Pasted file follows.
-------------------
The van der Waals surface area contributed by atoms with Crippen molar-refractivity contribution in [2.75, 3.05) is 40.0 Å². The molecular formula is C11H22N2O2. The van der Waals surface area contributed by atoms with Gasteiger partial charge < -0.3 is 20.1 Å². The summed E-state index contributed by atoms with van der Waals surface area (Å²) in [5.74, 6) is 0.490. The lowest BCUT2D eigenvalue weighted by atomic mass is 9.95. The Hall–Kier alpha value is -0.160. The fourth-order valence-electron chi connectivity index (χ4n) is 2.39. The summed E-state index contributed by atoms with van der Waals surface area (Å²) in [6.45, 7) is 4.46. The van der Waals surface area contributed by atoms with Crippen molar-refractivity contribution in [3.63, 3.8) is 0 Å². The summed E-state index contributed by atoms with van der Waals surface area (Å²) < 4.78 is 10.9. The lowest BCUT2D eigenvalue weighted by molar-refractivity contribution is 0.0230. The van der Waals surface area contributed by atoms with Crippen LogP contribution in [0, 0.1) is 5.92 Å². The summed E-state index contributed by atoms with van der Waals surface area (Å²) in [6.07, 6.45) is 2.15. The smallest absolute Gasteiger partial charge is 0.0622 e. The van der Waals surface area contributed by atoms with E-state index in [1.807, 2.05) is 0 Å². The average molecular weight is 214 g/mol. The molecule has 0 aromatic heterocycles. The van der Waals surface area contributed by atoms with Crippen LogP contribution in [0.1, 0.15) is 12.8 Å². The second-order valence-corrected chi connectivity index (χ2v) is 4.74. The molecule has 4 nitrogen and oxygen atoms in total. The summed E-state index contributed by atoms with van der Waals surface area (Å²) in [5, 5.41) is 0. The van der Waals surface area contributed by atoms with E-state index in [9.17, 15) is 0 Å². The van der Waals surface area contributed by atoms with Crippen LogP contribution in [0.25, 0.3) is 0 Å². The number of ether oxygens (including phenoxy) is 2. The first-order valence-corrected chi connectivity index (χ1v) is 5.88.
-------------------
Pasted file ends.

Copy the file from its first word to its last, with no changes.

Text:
The van der Waals surface area contributed by atoms with Crippen molar-refractivity contribution in [2.75, 3.05) is 40.0 Å². The molecular formula is C11H22N2O2. The van der Waals surface area contributed by atoms with Gasteiger partial charge < -0.3 is 20.1 Å². The summed E-state index contributed by atoms with van der Waals surface area (Å²) in [5.74, 6) is 0.490. The lowest BCUT2D eigenvalue weighted by atomic mass is 9.95. The Hall–Kier alpha value is -0.160. The fourth-order valence-electron chi connectivity index (χ4n) is 2.39. The summed E-state index contributed by atoms with van der Waals surface area (Å²) in [6.45, 7) is 4.46. The van der Waals surface area contributed by atoms with Crippen molar-refractivity contribution in [3.63, 3.8) is 0 Å². The summed E-state index contributed by atoms with van der Waals surface area (Å²) < 4.78 is 10.9. The lowest BCUT2D eigenvalue weighted by molar-refractivity contribution is 0.0230. The van der Waals surface area contributed by atoms with Crippen LogP contribution in [0, 0.1) is 5.92 Å². The summed E-state index contributed by atoms with van der Waals surface area (Å²) in [6.07, 6.45) is 2.15. The smallest absolute Gasteiger partial charge is 0.0622 e. The van der Waals surface area contributed by atoms with E-state index in [1.807, 2.05) is 0 Å². The average molecular weight is 214 g/mol. The molecule has 0 aromatic heterocycles. The van der Waals surface area contributed by atoms with Crippen LogP contribution in [0.1, 0.15) is 12.8 Å². The second-order valence-corrected chi connectivity index (χ2v) is 4.74. The molecule has 4 nitrogen and oxygen atoms in total. The summed E-state index contributed by atoms with van der Waals surface area (Å²) in [5, 5.41) is 0. The van der Waals surface area contributed by atoms with E-state index in [9.17, 15) is 0 Å². The van der Waals surface area contributed by atoms with Crippen LogP contribution in [0.25, 0.3) is 0 Å². The number of ether oxygens (including phenoxy) is 2. The first-order valence-corrected chi connectivity index (χ1v) is 5.88.